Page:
Elizabeth Moberly, Reparative therapy for gaysNicolosi was a frequent speaker representing NARTH and his counseling practice at Exodus conferences, as well as for Focus on the Family’s ex-gay arm, Love Won Out. Though his theories and practices were widely disputed and challenged by professional medical associations and LGBTQ rights organizations, he remained a popular favorite of the conservative Christian community.

While there are still many conservative Christian denominations, churches, and leaders who expect LGBTQ Christians to seek reparative therapy (some have now “softened” the terminology to “sexual orientation change efforts” [SOCE]), others are opting for more “pastoral” approaches knowing that LGBTQ people are not changing their sexual orientation or gender identity. They’ve moved the goalposts of behavioral expectations from orientation change, or SOCE, whatever they choose to call it, to mandatory lifelong celibacy for LGBTQ Christians.

According to a study recently released in January 2018 by the University of California, Los Angeles School of Law, it is estimated that 20,000 LGBTQ youth from ages 13 to 17 will undergo conversion therapy from a licensed health care professional before the age of 18. Approximately 57,000 youth will receive treatment from a religious or spiritual advisor before they reach adulthood. About 698,000 LGBTQ adults in the U.S. have received conversion therapy at some point in their lives, including 350,000 as adolescents.

Nine states and Washington, D.C., along with 32 localities have laws protecting youth under age 18 from receiving conversion therapy (or SOCE) from licensed health care providers, thereby saving approximately 6,000 youth from ages 13 to 17 from conversion/reparative/change orientation therapy.

In closing, to review, from the 1920s till the 1970s, therapists thought gay people, then called homosexuals, could be cured of the mental illness of homosexuality. Then the therapist organizations realized, that without the benefit of research and with lack of knowledge, they made a grievous error—homosexuality was in fact not an illness, but part of the normal spectrum of human sexuality.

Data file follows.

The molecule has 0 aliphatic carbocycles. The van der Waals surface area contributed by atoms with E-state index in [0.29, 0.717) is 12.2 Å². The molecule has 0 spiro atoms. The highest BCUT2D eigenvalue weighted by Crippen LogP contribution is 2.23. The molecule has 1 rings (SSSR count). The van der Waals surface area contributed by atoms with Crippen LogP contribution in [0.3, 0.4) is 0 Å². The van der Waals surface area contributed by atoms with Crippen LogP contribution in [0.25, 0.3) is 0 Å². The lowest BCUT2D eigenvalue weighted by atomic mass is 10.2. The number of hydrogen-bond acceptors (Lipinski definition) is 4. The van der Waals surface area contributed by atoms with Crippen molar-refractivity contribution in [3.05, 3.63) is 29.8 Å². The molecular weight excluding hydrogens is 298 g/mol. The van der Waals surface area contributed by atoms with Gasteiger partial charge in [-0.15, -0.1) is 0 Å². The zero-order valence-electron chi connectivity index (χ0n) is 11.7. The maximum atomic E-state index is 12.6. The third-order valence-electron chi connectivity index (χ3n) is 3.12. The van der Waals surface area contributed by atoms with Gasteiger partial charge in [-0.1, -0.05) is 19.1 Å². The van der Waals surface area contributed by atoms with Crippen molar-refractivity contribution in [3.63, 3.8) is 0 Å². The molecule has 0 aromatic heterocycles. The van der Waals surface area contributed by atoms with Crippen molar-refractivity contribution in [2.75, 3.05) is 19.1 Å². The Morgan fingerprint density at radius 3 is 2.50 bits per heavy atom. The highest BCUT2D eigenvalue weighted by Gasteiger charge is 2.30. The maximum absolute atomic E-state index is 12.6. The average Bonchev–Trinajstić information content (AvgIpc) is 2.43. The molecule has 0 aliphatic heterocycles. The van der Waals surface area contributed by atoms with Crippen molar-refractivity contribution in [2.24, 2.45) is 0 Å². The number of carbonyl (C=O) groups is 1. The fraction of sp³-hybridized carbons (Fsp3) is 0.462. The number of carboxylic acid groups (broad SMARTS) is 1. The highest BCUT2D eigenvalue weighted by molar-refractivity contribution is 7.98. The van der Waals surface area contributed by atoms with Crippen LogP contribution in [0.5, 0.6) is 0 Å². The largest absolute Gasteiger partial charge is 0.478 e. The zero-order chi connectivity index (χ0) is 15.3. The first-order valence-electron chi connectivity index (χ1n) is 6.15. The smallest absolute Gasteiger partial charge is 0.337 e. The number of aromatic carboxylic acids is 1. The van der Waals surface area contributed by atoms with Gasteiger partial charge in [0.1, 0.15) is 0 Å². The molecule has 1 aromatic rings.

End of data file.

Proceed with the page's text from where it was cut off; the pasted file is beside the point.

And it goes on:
Then, a slightly tweaked variation of once-discounted therapy was introduced into the Christian community (by Moberly), again without the benefit of research. But this time, it was couched in sacred language with consequences lasting for eternity. Most of these orientation change advocates have also conceded are not seeing the results they had expected.

Now, some of them have moved from the need for orientation change to celibacy requirements. Are you seeing a cycle?

The premise of my next book continually asks the question  “Since the 1940s, as we knew better, did we do better?”

As we knew better about human sexuality, were we (and are we) willing to challenge the assumptions that were made in the 1946 RSV translation on same-sex behavior? My research thus far proves we have done poorly with this issue as a whole.

Similarly, as we knew better about human sexuality, have we been willing to challenge foundationally flawed assumptions originating in the 1980s concerning Christian reparative therapy? On this topic, my research is again showing we have done poorly.

Reparative adjustment, introduced in the 1930s, was long ago found to ineffective and destructive. Similarly, Christian reparative therapy is also ineffective and destructive.

Books are published regularly demanding that gay and transgender people change for the sake of inclusion in the church.

We can keep lugging the behavioral expectation goalposts around while using them as a barrier to inclusion for LGBTQ people who want equal access to faith, or we can get serious about doing the diligent work of studying ancient texts in ancient contexts while simultaneously allowing the modern understanding of human sexuality to inform us.

While it is often difficult to challenge assumptions that we believe are rooted in truth, tradition, science, or the Bible lives really do depend on it.

If any reader has current or additional and pertinent information on Elizabeth Moberly, please email me at: Kathy@CanyonwalkerConnections.com